SGI is making some new policies regarding the definition of excessively loud vehicles, in an effort to better serve laws and legislation in Saskatchewan.
While excessively loud vehicles are mentioned in various laws in the province, the lack of a common definition can cause some confusion.
SGI spokesperson Tyler McMurchy says that the main objective of the new definition will be to help both the police officers enforcing laws.
"What is happening now is not that we're changing the law, it's just a policy to help objectively determine how loud is too loud. Setting a standard and how it's measured, it really takes the guesswork out of enforcing it for law enforcement, by introducing an objective way to measure whether or not a vehicle's creating excessive noise."
It'll also help citizens know when their vehicle is too loud for those laws and let them make any changes before they get a ticket.
“Right now, determining whether a vehicle is excessively loud is up to the discretion of law enforcement which can make it difficult to enforce because the criteria is subjective,” said JP Cullen, COO of the Saskatchewan Auto Fund. “This policy will remove all guesswork by introducing an objective way to measure whether or not a vehicle is creating excessive noise.”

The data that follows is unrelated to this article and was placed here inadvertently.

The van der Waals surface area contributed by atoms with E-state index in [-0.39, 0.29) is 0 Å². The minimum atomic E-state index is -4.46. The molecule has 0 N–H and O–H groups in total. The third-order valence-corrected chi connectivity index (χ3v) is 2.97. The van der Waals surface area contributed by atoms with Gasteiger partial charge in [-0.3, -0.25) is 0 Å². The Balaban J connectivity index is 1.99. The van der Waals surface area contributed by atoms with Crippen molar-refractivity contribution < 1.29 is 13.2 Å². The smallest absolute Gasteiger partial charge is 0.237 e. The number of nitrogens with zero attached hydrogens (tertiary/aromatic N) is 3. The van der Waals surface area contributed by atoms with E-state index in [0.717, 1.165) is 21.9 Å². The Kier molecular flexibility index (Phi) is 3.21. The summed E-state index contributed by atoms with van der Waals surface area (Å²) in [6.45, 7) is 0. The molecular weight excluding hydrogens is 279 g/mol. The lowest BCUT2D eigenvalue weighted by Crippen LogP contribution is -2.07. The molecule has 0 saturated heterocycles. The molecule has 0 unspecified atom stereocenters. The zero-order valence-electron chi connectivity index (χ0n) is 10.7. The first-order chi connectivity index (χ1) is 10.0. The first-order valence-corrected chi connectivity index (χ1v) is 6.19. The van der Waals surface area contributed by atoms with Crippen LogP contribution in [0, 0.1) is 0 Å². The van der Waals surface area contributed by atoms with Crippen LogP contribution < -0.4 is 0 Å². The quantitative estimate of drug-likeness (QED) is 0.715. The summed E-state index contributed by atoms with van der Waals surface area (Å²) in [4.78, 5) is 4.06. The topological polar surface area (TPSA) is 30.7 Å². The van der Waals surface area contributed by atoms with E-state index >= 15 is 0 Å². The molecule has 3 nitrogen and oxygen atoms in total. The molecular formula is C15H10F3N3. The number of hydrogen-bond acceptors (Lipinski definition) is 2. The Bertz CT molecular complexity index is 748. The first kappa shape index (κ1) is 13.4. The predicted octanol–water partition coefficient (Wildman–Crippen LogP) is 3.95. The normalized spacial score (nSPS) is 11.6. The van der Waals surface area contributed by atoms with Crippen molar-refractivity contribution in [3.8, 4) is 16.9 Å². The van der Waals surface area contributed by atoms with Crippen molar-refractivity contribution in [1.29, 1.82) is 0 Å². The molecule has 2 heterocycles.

SGI says that they'll be looking at the new definition from the perspective of disruptions, instead of a medical perspective.
"I think what it'll be is looking at the kind of level of noise, looking at the way to measure that, and determining what level of noise is too loud. It won't be looking at specific ear damage, necessarily, but at some point when there is a level of noise that is unacceptable to what would be considered normal."
Once the policy is finalized, SGI says that they will be hosting free educational days where there will be opportunities for motorists to test their vehicles.
These tests will be in accordance with the new policy and will be done without any consequence so motorists can learn whether their vehicle is over the established threshold.
McMurchy expects that policy to take shape sometime in late spring or early summer.